Archive

Posts Tagged ‘unemployment’

2015 – Ongoing jobless tally

.

Unemployment logo

.

Continued from: 2014 – Ongoing jobless tally

So by the numbers, for this year;

.

Events

.

January

February

March

April

 .

Statistics

.

New Zealand Unemployment Rate - January 2014 - January 2015

.

September 2014 quarter – Employment & Unemployment

In the September 2014 quarter compared with the June 2014 quarter:

  • The number of people employed increased by 18,000.
  • The employment rate increased 0.2 percentage points, to 65.2 percent. This came as employment growth outpaced population growth.
  • The unemployment rate fell 0.2 percentage points to 5.4 percent.
  • The number of people unemployed decreased by 4,000.
  • The labour force participation rate increased 0.1 percentage points, to 69.0 percent.
September 2014 quarter Quarterly change Annual change
(000) (Percent)
Employed 2,346 +0.8 +3.2
Unemployed    134  -2.8 -9.6
Not in the labour force 1,116  +0.1  +0.6
Working-age population 3,595 +0.4 +1.8
(Percent) (Percentage points)
Employment rate  65.2 +0.2  +0.8
Unemployment rate    5.4 -0.2   -0.7
Labour force participation rate  69.0 +0.1  +0.4

Notes:

1. All figures are seasonally adjusted. Source: Statistics New Zealand

2. Employed: Includes people who worked one hour (or more) per week, whether paid or unpaid.

Source

December 2014 quarter – Employment & Unemployment

.

Employment at a glance
Dec 2014 quarter Quarterly change Annual change
(000) Percent
Employed 2,375 +1.2 +3.5
Unemployed    143 +5.8 -2.6
Filled jobs 1,800 +0.1 +2.5
Percent Percentage points
Employment rate  65.7 +0.4 +1.0
Unemployment rate 5.7 +0.3 -0.3
Labour force participation rate 69.7 +0.7 +0.9

.

Notes:

1. All figures are seasonally adjusted. Data source: Household Labour Force Survey: December 2014 quarter

2. Employed: Includes people who worked one hour (or more) per week, whether paid or unpaid.

3. Statistics NZ  has combined the Household Labour Force Survey (HLFS), Quarterly Employment Survey (QES), and Labour Cost Index (LCI) information  into one combined Labour Market Statistics release.

Source

Analysis – Unemployment rising

Unemployment jumped from 5.4% to  5.7% in the December 2014 quarter. That translates into 8,000 more people being unemployed over the intervening quarter.

Data for March 2015 quarter will be released  6 May 2015.

Additional Information

The  under-employment stats;

People who are underemployed are those who work part-time, would prefer to work more hours, and are available to do so. In unadjusted terms, the number of underemployed grew by 12 percent over the year. While the number of part-time workers increased over the year, the ratio of people underemployed to employed part-time also rose – from 17.1 percent in June 2013 to 18.7 percent this quarter.

Official under-employment: up

 

Definitions

Jobless: people who are either officially unemployed, available but not seeking work, or actively seeking but not available for work. The ‘available but not seeking work’ category is made up of the ‘seeking through newspaper only’, ‘discouraged’, and ‘other’ categories.

Under-employment: employed people who work part time (ie usually work less than 30 hours in all jobs) and are willing and available to work more hours than they usually do.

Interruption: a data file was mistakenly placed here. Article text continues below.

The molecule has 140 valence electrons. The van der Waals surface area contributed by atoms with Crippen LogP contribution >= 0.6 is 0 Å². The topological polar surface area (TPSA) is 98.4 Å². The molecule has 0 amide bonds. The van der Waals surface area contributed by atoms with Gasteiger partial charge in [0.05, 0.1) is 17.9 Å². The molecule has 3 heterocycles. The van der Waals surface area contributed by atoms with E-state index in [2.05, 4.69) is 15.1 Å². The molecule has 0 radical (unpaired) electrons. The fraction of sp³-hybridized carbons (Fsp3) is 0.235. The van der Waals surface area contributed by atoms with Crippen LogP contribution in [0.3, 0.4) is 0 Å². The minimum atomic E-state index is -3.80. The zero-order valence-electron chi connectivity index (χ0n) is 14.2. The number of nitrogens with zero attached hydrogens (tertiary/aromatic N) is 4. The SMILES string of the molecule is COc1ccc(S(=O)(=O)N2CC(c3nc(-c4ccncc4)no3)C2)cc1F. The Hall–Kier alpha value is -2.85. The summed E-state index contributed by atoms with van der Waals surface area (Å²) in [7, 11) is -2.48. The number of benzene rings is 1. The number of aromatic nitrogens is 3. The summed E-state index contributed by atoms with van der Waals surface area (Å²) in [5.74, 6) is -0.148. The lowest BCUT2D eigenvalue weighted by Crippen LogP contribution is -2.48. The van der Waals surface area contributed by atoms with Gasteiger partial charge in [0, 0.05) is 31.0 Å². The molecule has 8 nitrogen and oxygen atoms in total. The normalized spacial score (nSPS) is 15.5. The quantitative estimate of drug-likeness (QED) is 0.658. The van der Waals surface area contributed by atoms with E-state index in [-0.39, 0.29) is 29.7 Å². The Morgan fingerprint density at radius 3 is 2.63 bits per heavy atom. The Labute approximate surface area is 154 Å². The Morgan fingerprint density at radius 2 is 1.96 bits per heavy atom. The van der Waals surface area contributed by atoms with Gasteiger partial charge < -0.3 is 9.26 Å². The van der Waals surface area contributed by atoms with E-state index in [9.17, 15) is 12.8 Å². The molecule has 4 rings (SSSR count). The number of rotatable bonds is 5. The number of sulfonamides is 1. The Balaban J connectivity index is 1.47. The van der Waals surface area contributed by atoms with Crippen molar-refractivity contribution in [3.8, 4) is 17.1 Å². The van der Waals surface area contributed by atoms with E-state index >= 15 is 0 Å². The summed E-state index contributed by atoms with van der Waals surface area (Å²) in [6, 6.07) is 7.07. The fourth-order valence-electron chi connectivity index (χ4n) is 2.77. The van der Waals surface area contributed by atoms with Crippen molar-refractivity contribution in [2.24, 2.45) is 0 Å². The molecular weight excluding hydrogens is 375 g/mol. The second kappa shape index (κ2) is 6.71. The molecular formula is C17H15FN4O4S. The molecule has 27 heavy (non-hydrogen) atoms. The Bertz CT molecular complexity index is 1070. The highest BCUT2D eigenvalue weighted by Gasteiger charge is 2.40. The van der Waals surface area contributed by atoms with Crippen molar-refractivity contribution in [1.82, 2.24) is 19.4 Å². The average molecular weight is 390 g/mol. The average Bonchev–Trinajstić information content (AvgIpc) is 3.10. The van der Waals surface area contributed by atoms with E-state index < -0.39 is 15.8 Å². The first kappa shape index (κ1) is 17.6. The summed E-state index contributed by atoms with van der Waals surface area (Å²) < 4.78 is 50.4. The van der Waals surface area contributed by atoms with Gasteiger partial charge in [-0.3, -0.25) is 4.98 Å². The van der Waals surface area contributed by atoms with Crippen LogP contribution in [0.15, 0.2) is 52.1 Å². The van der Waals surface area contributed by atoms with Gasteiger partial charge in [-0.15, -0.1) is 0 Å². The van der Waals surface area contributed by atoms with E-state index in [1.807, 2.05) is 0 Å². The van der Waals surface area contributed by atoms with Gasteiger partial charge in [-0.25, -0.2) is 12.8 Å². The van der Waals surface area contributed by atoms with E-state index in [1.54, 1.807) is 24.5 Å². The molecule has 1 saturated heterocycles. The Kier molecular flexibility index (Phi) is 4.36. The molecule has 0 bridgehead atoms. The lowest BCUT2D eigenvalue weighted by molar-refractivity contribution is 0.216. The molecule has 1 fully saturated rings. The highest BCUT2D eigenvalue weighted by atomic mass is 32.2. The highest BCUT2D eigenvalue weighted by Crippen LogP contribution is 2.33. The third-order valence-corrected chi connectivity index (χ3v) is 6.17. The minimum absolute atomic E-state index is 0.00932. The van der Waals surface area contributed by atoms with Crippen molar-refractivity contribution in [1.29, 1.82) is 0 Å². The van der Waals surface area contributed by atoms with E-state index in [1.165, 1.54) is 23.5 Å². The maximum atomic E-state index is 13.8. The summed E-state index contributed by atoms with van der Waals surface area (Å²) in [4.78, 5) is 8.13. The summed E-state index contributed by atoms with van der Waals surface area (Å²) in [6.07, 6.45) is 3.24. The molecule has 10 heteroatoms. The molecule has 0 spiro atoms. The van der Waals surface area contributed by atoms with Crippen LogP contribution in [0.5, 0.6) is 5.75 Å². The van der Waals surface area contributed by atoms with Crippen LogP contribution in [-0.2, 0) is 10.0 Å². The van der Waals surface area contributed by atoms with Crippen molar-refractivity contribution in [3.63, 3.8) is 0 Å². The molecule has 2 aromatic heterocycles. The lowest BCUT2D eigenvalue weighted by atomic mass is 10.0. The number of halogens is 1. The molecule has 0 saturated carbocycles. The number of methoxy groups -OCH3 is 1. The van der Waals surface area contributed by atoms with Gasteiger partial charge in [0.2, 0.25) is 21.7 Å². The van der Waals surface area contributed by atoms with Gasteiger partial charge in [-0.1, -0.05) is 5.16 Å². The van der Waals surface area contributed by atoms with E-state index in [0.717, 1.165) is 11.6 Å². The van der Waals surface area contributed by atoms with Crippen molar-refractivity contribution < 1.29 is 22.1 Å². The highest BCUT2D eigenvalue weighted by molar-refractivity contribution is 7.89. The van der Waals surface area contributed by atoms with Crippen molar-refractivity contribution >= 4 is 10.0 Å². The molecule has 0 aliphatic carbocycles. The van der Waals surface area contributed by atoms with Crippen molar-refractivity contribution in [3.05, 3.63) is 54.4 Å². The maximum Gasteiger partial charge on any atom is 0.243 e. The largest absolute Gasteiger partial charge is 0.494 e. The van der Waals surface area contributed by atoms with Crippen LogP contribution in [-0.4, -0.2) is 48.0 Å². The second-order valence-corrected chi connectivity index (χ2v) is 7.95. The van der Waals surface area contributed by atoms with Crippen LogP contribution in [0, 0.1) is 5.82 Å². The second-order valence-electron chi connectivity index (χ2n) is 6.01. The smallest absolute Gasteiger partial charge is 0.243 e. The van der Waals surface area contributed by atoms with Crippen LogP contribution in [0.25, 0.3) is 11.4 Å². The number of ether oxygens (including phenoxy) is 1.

Employed: people in the working-age population who, during the reference week, did one of the following:

  • worked for one hour or more for pay or profit in the context of an employee/employer relationship or self-employment 

  • worked without pay for one hour or more in work which contributed directly to the operation of a farm, business, or professional practice owned or operated by a relative 

  • had a job but were not at work due to: own illness or injury, personal or family responsibilities, bad weather or mechanical breakdown, direct involvement in an industrial dispute, or leave or holiday.

Source

Other Sources

Statistics NZ:  Household Labour Force Survey

.

.

[To  be periodically up-dated]

.

.

= fs =

Letter to the editor – How much will a ‘free’ trade deal with Sth Korea cost us?

.

Frank Macskasy - letters to the editor - Frankly Speaking

.

from: Frank Macskasy <fmacskasy@gmail.com>
to: NZ Herald <letters@herald.co.nz>
date: Mon, Mar 23, 2015
subject: Letter to the editor

.
The editor
NZ Herald
.

On 23 March, John Key and Tim Groser signed a “free” trade agreement with South Korea (before Key scooted back to New Zealand to prop up National’s lame-duck candidate in the Northland by-election).

Key tried his best to push for the benefits of the NZ-Korea FTA by claiming;

“At the moment, New Zealand exports into Korea attract $229 million a year in duties. Tariff reductions in the first year of the FTA alone will save an estimated $65 million.”

It may well “save” exporters $65 million in tariffs.

But how many jobs will it create?

Before New Zealand opened it’s borders to imports from low-wage economies, our unemployment was much lower. In 1981, the Five Yearly Census showed unemployment numbering at 60,258.

Thirtytwo years later, after trade liberalisation; abolition of tariffs; and other so-called “free” trade initiatives, the 2013 Census showed unemployment to number at 153,210 – two and a half times more than the early 1980s.

Perhaps it is just as well that we have cheap goods pouring in from China and elsewhere. We certainly have more unemployed to purchase them.